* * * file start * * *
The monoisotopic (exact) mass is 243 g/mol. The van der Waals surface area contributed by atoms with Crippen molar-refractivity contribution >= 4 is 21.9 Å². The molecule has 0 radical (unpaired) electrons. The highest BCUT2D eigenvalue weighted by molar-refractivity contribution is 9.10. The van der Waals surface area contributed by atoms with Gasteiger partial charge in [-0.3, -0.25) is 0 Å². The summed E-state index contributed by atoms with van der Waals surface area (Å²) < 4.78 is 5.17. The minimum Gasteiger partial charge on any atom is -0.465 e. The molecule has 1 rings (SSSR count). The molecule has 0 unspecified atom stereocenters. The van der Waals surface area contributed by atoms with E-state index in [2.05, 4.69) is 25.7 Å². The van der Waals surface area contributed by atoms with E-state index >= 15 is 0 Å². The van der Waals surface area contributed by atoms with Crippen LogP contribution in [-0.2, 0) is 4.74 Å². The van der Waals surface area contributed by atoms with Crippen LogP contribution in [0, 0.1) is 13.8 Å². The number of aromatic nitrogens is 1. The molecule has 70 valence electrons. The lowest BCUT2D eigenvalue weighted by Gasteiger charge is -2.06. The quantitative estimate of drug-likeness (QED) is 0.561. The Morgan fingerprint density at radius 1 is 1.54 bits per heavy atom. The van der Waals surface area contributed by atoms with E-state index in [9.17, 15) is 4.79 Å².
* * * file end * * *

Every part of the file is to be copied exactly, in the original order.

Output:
The monoisotopic (exact) mass is 243 g/mol. The van der Waals surface area contributed by atoms with Crippen molar-refractivity contribution >= 4 is 21.9 Å². The molecule has 0 radical (unpaired) electrons. The highest BCUT2D eigenvalue weighted by molar-refractivity contribution is 9.10. The van der Waals surface area contributed by atoms with Gasteiger partial charge in [-0.3, -0.25) is 0 Å². The summed E-state index contributed by atoms with van der Waals surface area (Å²) < 4.78 is 5.17. The minimum Gasteiger partial charge on any atom is -0.465 e. The molecule has 1 rings (SSSR count). The molecule has 0 unspecified atom stereocenters. The van der Waals surface area contributed by atoms with E-state index in [2.05, 4.69) is 25.7 Å². The van der Waals surface area contributed by atoms with E-state index >= 15 is 0 Å². The van der Waals surface area contributed by atoms with Crippen LogP contribution in [-0.2, 0) is 4.74 Å². The van der Waals surface area contributed by atoms with Crippen LogP contribution in [0, 0.1) is 13.8 Å². The number of aromatic nitrogens is 1. The molecule has 70 valence electrons. The lowest BCUT2D eigenvalue weighted by Gasteiger charge is -2.06. The quantitative estimate of drug-likeness (QED) is 0.561. The Morgan fingerprint density at radius 1 is 1.54 bits per heavy atom. The van der Waals surface area contributed by atoms with E-state index in [9.17, 15) is 4.79 Å².